There's scandal afoot in the Gran Hotel, where you can check out any time you like, but you can never leave. (Image via Google Images)

‘Gran Hotel’ Is the Spanish ‘Downton Abbey,’ and It’s Coming to the U.S.

Guests can soon check in to a more modern, American production.

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Guests can soon check in to a more modern, American production.

Years ago, a young man in Spain boarded a train to visit the luxurious Gran Hotel in search of his sister, only to find her missing. A quest to investigate her disappearance would evolve into a story based around dark family secrets and a budding romance troubled by class differences.

If you don’t watch Spanish television, then you probably haven’t heard of “Gran Hotel,” which has been called Spain’s answer to the American show “Downton Abbey,” both period dramas with widespread popularity. It seems, though, that producers are trying to bring the series to a broader, more American audience with the upcoming release of the U.S. remake, “Grand Hotel.”

Set for a release date of June 17, 2019, the ABC edition centers around the Mendoza family and their modern hotel, called the Riviera Grand, the last family-owned hotel in Miami. Alicia Mendoza (Denyse Tontz) arrives at the hotel and reunites with her father Santiago (Demian Bichir) and skirt-chasing brother Javi (Bryan Craig), but familial bonds become tense when Alicia discovers that her father plans to sell the hotel. Adding to the drama is Santiago’s second wife, Gigi (Roselyn Sanchez), and her two daughters, who Javi refers to in the official trailer as evil stepsisters.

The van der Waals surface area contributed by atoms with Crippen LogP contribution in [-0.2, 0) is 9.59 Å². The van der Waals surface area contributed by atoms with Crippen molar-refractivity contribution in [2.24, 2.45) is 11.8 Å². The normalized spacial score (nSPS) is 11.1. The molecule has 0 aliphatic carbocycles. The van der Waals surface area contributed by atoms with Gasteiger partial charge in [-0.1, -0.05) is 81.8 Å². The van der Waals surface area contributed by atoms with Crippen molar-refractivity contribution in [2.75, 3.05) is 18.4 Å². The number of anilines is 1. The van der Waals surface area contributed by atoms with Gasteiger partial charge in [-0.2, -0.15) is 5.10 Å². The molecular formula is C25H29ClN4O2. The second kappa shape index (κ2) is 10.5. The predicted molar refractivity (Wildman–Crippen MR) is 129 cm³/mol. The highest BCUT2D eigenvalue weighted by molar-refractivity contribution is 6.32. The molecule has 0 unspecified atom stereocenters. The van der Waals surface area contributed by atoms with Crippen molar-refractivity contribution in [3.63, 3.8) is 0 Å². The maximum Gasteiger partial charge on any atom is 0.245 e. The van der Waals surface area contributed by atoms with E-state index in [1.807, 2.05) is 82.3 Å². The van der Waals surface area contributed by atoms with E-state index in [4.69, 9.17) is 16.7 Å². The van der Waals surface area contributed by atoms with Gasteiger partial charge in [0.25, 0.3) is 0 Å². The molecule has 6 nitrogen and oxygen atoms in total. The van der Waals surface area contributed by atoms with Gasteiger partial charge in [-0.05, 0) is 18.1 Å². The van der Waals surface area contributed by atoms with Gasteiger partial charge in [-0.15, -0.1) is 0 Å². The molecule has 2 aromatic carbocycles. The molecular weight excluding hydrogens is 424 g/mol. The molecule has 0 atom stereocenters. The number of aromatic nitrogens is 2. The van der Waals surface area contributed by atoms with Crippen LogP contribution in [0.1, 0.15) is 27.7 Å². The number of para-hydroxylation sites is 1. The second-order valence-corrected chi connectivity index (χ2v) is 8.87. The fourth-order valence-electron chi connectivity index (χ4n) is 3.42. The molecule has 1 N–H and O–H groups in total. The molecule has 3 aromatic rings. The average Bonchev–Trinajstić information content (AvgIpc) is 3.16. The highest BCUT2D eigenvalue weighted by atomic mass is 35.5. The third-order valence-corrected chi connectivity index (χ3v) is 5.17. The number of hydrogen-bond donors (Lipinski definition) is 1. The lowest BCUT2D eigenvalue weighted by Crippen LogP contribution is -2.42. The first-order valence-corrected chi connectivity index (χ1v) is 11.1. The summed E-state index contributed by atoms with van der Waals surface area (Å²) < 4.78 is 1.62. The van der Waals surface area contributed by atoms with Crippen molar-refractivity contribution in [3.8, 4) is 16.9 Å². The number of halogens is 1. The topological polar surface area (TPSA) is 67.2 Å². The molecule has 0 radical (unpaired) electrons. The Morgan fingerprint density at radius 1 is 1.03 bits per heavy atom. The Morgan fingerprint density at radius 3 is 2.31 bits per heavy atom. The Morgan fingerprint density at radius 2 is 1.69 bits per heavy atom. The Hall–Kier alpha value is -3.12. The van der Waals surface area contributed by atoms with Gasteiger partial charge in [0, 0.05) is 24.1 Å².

Besides the hostile dynamic between Santiago’s children and his wife Gigi, who was their mother’s best friend, the trailer introduces Danny (Lincoln Younes) as a new waiter at the Riviera Grand. A fellow waiter, Jason (Chris Warren) — who you might recognize as Zeke from “High School Musical” — shows him the ropes, describing the girl who attracted Danny’s attention as “boss man’s daughter Alicia, otherwise known as “off-limits.”

Finally, Santiago reveals to his daughter that the hotel is failing, to which Alicia replies that they just need to pay back the bank. Her father, however, cryptically informs her that it’s not the bank they owe.

It’s clear that the trailer is marketing the glamour of the Riviera Grand and the scandalous affairs that take place within it. While there’s nothing wrong with that, I am afraid that the historical charm and genuine performances of the Spanish drama might evaporate under the weight of the remake’s modern retelling and focus on sex.

In other words, it might turn into yet another show cashing in on the attractiveness of its cast. If it hadn’t been based on a show that many have come to love, “Grand Hotel” might stand on its own, but the fact that it is a remake automatically places it under the scrutiny of fans.

Actress Eva Longoria, known for her roles in “The Young and the Restless” and “Desperate Housewives,” serves as executive producer for the U.S. remake of “Gran Hotel,” and she has already fallen in love with the series. “We wanted to do a show where the Hispanics were the upstairs,” Longoria says of the show, where she has a four-episode role as Beatriz, Santiago’s late first wife.